Florida Keys News
Saturday, October 13, 2012
Big constrictor likely an escaped pet

A 10-foot boa constrictor captured by deputies and Key West International Airport authorities Thursday night most likely is a released or escaped pet and did not make its way to Key West from the Florida Everglades, officials said Friday.

"This is a large red-tailed boa," Marathon veterinarian Doug Mader said Friday in an email to The Citizen. "It looks, in the photo, very healthy, so I suspect it is eating plenty."

The boa constrictor was found at 6:30 p.m., right behind the terminal near a grassy area, said Monroe County Airports Director Peter Horton.

The snake is not a Burmese python, the non-native species wreaking havoc in Everglades National Park, Mader said. Pythons have been reported in the Upper Keys, but don't appear to have made it much farther south -- yet. Scientists have been closely monitoring the python's southward march in recent years.

"I suspect it is somebody's pet," Mader said. "Red-tail boas are rare in the Glades. I would check the local pet stores and find out who comes in once a month to buy rabbits or really large rats."

He said red-tailed boas are not a species of special concern, and they are legal to own.

Mader is the consulting veterinarian for the Key West Aquarium, the Marathon Sea Turtle Hospital, The Key West Butterfly Conservancy, the Theater of the Sea and the Monroe County Sheriff's Office Animal Farm.

Airport authorities turned the snake over to Florida Fish and Wildlife Conservation Commission (FWC) officers, Horton said.

Scientists are wondering, but not yet alarmed, about an assortment of boa constrictors that have been popping up in Big Pine Key and No Name Key in the past five or so years.

"Snakes don't tend to get that big and fat in the wild," said Jim Duquesnel, a U.S. Geological Survey (USGS) scientist who is part of a research team in Key Largo that focuses on big snakes and their encroachment into Monroe County.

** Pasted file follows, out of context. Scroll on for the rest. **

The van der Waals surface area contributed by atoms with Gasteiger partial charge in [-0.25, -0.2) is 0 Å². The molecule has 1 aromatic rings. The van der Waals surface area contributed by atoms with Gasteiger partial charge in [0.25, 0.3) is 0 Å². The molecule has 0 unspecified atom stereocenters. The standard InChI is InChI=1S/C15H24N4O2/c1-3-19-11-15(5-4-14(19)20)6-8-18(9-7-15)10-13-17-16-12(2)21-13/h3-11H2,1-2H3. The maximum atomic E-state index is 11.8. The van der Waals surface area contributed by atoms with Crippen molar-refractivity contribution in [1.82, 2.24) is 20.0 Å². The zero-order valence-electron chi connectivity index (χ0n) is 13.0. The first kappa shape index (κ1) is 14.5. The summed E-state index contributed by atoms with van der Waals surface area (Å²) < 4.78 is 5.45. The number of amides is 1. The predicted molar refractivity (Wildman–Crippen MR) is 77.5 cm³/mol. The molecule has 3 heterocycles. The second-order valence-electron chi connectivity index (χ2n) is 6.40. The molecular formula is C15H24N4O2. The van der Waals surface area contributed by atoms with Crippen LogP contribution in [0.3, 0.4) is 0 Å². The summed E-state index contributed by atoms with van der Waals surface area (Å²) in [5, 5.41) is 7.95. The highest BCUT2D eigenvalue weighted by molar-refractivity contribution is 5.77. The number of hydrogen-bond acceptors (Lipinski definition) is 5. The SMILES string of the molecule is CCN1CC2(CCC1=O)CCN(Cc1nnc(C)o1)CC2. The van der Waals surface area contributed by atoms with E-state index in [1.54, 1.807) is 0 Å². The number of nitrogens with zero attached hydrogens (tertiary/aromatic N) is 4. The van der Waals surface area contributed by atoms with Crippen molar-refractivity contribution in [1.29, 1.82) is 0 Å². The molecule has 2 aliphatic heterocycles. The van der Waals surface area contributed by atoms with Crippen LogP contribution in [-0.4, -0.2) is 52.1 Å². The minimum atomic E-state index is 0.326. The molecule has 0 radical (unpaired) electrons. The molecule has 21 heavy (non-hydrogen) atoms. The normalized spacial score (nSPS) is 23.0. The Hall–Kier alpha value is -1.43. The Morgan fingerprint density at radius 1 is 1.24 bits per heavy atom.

So far, there have been no reported sightings of baby boa constrictors in the Keys, Duquesnel said.

"The number of boas are so few and far enough apart that they're not finding each often enough to mate," Duquesnel said, adding that boa constrictors are mating in the Everglades alongside pythons.

Researchers want people to report any big snakes they see, fellow USGS scientist Robert Reed told The Citizen in May after a number of boa sightings.

On Aug. 31, FWC officers captured a 9-foot python near Mile Marker 105 in Key Largo. That snake was believed to be a Everglades snake and not someone's pet, according to FWC scientists.

The snake captured at the airport must have been living in the area for a while, Horton speculated.

"For a snake that size, it's a well-fed snake," Horton said. "We're near the largest natural area on the island with the salt ponds and mangroves and we've got all sorts of critters out here to eat."

Residents are encouraged to report sightings of large snakes by calling 888-483-4681.

"We need people to call that line so we can perform a necropsy and determine if the animal has been eating feeder rats or wildlife," Duquesnel said.


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